With the UK still in the throes of Brexit, the US now in the midst of the next presidential election, and climate change an increasingly unavoidable issue, it’s sometimes easy to forget that while the fashion world can often reflect some of our most pressing world events, it can also offer a reprieve.
In Milan, Donatella Versace set the tone – and brought the house down – by concluding her show with the mother of all celebrity casting decisions: Jennifer Lopez in a recreation of the iconic jungle-print dress she wore to the Grammys 19 years ago.
Elsewhere, there was no shortage of colour and print, as well as a fresh take on relaxed leather ready-to-wear items, which seemed to be everywhere this season. There was also a light, sporty feel to many of the collections, which will translate well into the Australian market. While Milan offered a whole range of strong menswear options, here are four of our favourites.
It might not be as well known as some of its French or Italian counterparts, but Swiss label Bally is one of the world’s oldest and most revered fashion house. Founded in 1851, it began as a footwear brand, but has since expanded to include accessories, leathergoods and ready-to-wear collections for men and women, with stores all over the globe.
This season, the brand went back home to its roots – quite literally. Holding its spring/summer 2020 presentation in a reimagined Swiss home, inspired by nature and the brand’s reputation for creating luxe architectural pieces – especially in leather.
As with much about Bally, subtlety was on the cards, with a concise collection of 10 key menswear looks. It also showed what Bally does best, with clean, simple lines that lent the collection a sense of timelessness. These are pieces that will not date with the next wave of fashion trends. They’re built to last.
Particular stand-outs were a fantastic orange ombré jacket with zipped compartments, a selection of tailored leather trousers that were cropped at the ankles, as well as a range of shirts, trousers and jackets with intricate, vibrant prints. The collection encapsulated what Bally is really all about and delivered a lesson that is all too often overlooked in the fashion world these days: sometimes less is more.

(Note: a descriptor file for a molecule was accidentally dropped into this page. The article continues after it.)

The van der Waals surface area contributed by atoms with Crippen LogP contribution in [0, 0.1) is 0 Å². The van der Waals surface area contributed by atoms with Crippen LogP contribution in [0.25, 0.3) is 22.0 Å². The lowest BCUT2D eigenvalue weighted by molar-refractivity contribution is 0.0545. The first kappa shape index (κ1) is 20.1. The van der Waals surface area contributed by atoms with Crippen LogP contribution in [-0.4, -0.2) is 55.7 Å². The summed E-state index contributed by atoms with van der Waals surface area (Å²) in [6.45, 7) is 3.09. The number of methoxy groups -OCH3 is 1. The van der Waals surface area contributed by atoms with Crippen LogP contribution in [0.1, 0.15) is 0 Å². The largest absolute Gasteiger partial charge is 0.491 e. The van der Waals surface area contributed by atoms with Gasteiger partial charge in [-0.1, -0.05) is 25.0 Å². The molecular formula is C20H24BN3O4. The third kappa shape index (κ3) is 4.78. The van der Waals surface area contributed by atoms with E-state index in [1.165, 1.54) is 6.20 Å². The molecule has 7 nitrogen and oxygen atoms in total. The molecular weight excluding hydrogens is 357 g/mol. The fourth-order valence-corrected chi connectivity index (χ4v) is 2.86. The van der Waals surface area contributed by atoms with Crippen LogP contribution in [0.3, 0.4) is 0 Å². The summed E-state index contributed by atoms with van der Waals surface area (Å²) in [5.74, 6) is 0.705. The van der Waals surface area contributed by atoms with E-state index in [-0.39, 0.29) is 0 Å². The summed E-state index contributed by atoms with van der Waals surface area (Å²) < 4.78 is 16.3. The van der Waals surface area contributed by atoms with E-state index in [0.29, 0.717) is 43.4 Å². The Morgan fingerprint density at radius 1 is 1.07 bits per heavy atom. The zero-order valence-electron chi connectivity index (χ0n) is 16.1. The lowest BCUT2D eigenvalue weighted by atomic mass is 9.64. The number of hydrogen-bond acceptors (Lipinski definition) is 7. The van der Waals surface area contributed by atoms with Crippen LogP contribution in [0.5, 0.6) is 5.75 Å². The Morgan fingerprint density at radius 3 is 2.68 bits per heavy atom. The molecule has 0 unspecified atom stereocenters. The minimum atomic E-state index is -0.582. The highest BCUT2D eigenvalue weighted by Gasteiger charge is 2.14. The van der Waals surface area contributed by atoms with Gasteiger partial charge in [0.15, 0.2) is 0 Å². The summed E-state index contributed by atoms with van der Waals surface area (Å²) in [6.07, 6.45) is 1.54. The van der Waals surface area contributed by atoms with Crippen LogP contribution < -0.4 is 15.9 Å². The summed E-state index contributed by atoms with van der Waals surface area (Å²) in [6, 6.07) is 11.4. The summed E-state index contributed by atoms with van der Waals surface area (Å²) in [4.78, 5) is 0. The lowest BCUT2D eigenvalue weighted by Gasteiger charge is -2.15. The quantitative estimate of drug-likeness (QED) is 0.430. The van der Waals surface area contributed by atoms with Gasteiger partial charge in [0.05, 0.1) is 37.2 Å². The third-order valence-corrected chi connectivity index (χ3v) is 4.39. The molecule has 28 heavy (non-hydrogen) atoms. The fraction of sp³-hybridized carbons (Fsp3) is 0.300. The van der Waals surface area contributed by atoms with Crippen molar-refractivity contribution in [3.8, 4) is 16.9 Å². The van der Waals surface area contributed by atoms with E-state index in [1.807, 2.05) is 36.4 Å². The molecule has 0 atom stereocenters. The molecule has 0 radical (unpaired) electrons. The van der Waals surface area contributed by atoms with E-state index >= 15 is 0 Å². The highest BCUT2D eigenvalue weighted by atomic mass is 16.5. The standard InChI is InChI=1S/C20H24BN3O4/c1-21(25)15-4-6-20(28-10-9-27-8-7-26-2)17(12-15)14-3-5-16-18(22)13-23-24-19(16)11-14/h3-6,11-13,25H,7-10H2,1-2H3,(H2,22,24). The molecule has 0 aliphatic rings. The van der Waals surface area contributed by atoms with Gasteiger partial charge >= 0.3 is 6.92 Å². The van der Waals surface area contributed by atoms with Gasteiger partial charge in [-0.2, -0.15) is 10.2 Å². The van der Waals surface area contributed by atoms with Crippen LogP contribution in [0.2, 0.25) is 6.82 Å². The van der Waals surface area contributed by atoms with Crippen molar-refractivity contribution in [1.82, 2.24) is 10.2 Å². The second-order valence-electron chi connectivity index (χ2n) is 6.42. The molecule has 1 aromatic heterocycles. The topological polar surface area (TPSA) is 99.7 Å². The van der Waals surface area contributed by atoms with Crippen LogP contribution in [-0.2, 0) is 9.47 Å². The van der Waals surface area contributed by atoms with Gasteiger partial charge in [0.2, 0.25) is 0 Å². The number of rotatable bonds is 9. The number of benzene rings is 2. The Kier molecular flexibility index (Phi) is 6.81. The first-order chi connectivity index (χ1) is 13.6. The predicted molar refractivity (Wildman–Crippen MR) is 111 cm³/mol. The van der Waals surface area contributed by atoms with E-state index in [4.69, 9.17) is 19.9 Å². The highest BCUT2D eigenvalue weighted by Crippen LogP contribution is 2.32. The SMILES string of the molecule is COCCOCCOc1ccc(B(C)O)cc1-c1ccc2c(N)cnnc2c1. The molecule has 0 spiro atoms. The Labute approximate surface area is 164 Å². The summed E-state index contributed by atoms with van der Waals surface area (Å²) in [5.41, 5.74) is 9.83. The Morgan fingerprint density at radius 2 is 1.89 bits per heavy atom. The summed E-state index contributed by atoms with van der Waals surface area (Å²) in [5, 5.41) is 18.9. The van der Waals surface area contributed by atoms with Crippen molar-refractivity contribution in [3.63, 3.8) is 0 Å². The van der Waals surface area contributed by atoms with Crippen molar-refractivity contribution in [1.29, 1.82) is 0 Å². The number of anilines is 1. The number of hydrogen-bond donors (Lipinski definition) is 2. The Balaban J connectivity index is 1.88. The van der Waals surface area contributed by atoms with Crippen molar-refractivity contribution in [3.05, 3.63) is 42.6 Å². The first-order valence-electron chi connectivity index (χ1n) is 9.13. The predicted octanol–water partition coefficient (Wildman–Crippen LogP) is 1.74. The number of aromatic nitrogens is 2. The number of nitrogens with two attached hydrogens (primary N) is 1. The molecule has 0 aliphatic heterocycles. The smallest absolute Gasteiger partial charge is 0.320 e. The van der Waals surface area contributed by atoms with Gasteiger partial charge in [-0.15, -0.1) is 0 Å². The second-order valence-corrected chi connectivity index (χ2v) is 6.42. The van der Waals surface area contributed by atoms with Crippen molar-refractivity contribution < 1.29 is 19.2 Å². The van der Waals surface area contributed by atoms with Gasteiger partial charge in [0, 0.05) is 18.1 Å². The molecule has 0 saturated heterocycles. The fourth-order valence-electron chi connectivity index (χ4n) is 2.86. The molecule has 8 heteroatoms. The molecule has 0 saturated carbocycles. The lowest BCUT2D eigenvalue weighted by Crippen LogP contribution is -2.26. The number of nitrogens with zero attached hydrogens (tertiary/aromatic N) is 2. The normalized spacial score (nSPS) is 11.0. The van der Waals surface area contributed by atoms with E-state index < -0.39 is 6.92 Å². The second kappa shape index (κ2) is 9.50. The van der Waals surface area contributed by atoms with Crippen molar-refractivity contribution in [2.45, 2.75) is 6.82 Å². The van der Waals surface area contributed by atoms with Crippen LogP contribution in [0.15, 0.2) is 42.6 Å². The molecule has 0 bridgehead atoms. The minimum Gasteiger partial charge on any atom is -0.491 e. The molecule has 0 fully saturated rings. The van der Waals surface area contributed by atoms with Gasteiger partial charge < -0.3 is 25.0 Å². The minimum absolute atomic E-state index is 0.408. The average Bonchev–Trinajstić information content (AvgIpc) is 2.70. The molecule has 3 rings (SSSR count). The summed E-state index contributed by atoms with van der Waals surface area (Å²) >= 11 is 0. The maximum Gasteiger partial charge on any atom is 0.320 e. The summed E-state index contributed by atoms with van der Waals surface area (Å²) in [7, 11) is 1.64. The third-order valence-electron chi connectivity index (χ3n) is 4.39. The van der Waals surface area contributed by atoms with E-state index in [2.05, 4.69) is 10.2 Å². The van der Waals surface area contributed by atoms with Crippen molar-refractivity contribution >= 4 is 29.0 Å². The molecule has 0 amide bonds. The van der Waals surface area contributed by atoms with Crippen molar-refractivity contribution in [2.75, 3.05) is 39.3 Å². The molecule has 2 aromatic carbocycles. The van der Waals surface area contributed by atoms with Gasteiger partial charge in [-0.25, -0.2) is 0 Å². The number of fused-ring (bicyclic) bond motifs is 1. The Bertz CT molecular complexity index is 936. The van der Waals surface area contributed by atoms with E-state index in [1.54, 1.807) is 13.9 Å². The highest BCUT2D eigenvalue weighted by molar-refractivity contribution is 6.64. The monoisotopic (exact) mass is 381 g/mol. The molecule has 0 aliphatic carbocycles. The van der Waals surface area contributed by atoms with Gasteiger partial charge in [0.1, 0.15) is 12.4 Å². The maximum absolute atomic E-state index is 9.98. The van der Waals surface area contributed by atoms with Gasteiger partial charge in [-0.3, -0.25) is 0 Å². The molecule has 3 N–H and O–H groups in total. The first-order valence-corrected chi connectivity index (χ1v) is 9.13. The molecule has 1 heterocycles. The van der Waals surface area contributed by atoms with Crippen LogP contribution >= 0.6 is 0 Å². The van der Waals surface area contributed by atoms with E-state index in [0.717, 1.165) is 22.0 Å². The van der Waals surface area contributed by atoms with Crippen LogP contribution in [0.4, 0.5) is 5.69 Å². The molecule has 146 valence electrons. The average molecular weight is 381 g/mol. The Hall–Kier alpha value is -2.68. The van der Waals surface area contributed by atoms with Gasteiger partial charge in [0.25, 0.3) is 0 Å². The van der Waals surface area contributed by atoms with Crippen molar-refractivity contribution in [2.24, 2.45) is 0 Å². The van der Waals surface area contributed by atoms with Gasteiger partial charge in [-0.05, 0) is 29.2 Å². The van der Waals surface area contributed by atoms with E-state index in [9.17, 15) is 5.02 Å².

Having recently relocated their show from New York, anticipation was high on what Boss would deliver to the catwalks of Milan. But beyond the change in setting, this was classic Boss, with an emphasis on tailoring, sportswear and fabrications, that allowed the house to showcase what it does best.
But the brand had also not left New York behind altogether, with a collection that drew inspiration from the Big Apple’s buildings, waterside location and people. The 70 looks, which combined men’s and womenswear, and ran the full colour spectrum from white, through to yellows, browns, reds, blues and black. As with much of what was seen on the runways in Milan this season, leather was a key trend – leather shirts, jackets, trousers, bags.
But it was the tailoring that really spoke the loudest. There were short-sleeved shirts tucked into relaxed dress trousers, and relaxed, flowing trench coats and jackets, but it was the double-breasted suits that were the real stand-out pieces. Offered in everything from sharp black numbers to a relaxed version in lavender with peak lapels, it was a stylish, modern upgrade on what has often been a traditionally stuffy silhouette.
Little argument this is an exciting moment for menswear. But few brands have generated as much of it in recent months as Bottega Veneta. After bursting onto the scene with his fall/winter 2019 show in Milan earlier this year, the brand’s new creative director Daniel Lee is quickly proving himself one of the fashion world’s brightest talents.
No surprise, then, that anticipation was high for his second Milanese outing. Luckily, Lee did not disappoint. The result was an evolution of the ideas he had introduced six months ago, and while last season’s men stomped down the catwalk in boots and skin-hugging motorbike trousers, Lee’s spring/summer 2020 offering was focused on sweaters, blazers, jumpers and jackets that had a lightness to them – even when rendered in leather.
It was a welcome elaboration on the foundations Lee had established at the house. But it was also clear he’s not about to throw out the brand’s more than 50-year heritage. There were shoes and women’s bags in the house’s signature intrecciato woven leather. But more than anything else, Lee brought a sporty vibe to the fashion house in a way that shows he is not afraid to experiment and have some fun. And in an industry that can often take itself too seriously, Lee’s runway felt like a breath of fresh air.
It’s now been more than four years since Gucci’s Alessandro Michele first introduced himself on the runway, but it’s somehow hard to even imagine the brand before he was there. So completely has he reinvented the label, so ubiquitous are his designs and his influence, that it feels like Gucci and Michele were just waiting to team up all these years. And now, he’s clearly feeling free to have some fun.
Not that you’d know it from the opening of his spring/summer 2020 show in Milan. The 21 models who opened the show emerged constrained in what resembled a series of straight jackets, before the show’s second part began with a more traditional Michele offering. Traditional, but far from boring.
While previous seasons have been stamped with logo-heavy designs, this collection was relatively understated on that front, opting instead to bring colour, clean lines and an undeniable sexiness to the range. There were riding crops, chokers and sheer dresses, while the men sported prime colours and flared trousers, like a Wes Anderson movie on steroids. It was a refreshing update on previous seasons and proof that even free of loud logos and prints that people have come to expect, the collection was still unmistakably Michele.